Hotel Room Therapy

Hotel Room Therapy

by Anastasia Piatakhina Giré
Self-described ‘displaced-person’ and therapist Anastasia Piatakhina shares her online work with a restless and disconnected hotel-session client.
Filed Under: Relationships
In This Article…

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As I offer therapy online, many highly mobile and displaced individuals naturally drift into my practice.
We meet in a couchless space unattached to any physical location
We meet in a couchless space unattached to any physical location, or rather suspended in between the two places—my office perched below the Parisian rooftops and the often-fluid, ever-changing locations of my fidgety clients.

Sometimes they connect for our sessions from a hotel room. I always pay attention to my client’s surrounding—and when an unfamiliar background sparks my curiosity, I naturally inquire into this new place, and we spend some time locating ourselves. The client might tell me about the country or town they are currently in, about this particular hotel or the area.

These “hotel sessions” tend to bring up “a sense of discomfort that resembles lostness—a feeling of displacement, of not-quite-being there,” in the striking words of a wandering writer Anna Badkhen. As a displaced person myself (I grew up in Russia but now live in France), I can easily relate to this feeling, and every time I notice an anonymous hotel room behind my client’s back, my heart sinks in recognition.

Lorraine

One day I stumbled on an essay by Suzanne Joinson dedicated to “hotel melancholia”, and the author’s experience reminded me of so many of my mobile and displaced clients; especially, Lorraine.

Lorraine’s consultancy work made her travel constantly
Lorraine’s consultancy work made her travel constantly. She would usually spend a four-month period in a country, only to then move to the next assignment, always located in a different country, often on a different continent. I cannot remember ever seeing her connecting from any other place than a hotel—she was my quintessential ‘hotel room client.’

Lorraine was in her mid-30s, bright, successful, and extremely lonely. After a few sessions, I finally asked about whether she had a “base.” Lorraine marked a short silence—her beautiful pale face rarely showed any emotion: she did not. Her very few belongings were stored at her parents’ basement in Canada. She had given up on having a home years ago. She travelled light; just a big suitcase and a laptop.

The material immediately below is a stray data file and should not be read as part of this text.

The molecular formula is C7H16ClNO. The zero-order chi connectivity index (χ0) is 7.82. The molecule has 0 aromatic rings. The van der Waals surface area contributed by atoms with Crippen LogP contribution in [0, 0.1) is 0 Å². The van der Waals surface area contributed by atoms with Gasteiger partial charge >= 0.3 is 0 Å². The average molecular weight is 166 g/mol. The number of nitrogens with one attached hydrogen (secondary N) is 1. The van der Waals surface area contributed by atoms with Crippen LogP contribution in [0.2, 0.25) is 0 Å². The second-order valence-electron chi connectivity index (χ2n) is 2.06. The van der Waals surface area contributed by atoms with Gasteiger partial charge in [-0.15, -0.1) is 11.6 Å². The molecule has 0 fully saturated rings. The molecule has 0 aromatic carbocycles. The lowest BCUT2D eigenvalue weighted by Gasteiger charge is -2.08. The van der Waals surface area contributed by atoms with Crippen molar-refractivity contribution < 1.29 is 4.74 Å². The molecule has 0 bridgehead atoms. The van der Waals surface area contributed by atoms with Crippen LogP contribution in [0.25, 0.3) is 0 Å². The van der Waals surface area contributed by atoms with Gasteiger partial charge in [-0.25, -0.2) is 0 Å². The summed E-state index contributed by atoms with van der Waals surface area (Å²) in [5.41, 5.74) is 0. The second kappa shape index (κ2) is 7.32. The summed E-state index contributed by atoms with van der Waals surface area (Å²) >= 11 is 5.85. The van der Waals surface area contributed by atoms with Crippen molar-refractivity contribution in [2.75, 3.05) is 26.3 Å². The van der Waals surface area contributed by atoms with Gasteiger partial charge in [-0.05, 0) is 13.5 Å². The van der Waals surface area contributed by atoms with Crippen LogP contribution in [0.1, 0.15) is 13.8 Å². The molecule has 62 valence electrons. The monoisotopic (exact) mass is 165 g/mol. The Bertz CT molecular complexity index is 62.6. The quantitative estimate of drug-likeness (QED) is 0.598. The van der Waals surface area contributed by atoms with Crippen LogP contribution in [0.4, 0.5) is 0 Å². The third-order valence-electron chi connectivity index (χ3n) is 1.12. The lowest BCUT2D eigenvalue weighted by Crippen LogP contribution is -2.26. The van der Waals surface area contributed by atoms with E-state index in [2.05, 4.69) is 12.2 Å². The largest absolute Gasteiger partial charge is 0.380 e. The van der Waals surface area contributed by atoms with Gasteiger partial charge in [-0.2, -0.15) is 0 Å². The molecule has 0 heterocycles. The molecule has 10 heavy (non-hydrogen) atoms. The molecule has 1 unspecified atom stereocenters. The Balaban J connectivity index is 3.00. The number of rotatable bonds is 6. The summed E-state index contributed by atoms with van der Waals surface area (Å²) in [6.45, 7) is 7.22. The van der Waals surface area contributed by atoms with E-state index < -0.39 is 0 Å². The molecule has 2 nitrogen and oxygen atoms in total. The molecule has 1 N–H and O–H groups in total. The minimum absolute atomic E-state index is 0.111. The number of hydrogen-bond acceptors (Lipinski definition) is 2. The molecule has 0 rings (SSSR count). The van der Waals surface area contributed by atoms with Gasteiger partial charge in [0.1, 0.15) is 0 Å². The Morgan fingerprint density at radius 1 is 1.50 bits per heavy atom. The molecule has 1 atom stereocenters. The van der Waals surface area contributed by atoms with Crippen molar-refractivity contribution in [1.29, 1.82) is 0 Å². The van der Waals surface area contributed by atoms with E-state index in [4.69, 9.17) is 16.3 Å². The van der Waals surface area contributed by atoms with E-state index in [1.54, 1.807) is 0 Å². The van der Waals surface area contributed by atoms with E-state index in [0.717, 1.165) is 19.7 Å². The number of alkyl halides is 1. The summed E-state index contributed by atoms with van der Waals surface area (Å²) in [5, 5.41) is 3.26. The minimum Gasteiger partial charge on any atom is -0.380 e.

Lorraine lived in hotels, usually big chains—comfortable, impersonal and exactly as Suzanne Joinson describes “it was fun, for a few years, until suddenly it wasn’t.” I came into the picture when the fun had gone. However, Lorraine never complained—it was “not too bad”, and, after all, every couple of months she would be allowed a break to spend a few days elsewhere. These short trips would be just enough to keep her sanity.

In our co-created placeless bubble, we communicated in English—a second language for both of us. We also had French in common, but Lorraine had unequivocally chosen English from our very first email exchange. She confided that she felt more comfortable in this language that she acquired as a teenager when her family relocated to Canada.

Lorraine was a Third Culture Kid
Lorraine was a Third Culture Kid—brought up by a biracial family in a country that was neither of her parents’ original home. She was half-Korean, half-French.

Why was she in therapy? Sometimes I wondered, as she seemed rather content with her transient life. Talking with her often created a strange cognitive dissonance—I sensed her distinct unhappiness, but she would never verbalize it, never express any deep dissatisfaction or nostalgia for a home or a relationship.

She had friends of course—mostly dispersed all around the globe. She would visit them during her breaks, sometimes for an adventurous holiday, sometimes in their homes in case they were freshly settled and building a family. Strangely, after these trips Lorraine would not express any more desire to settle or to attach than usual. “It was nice,” she would comment.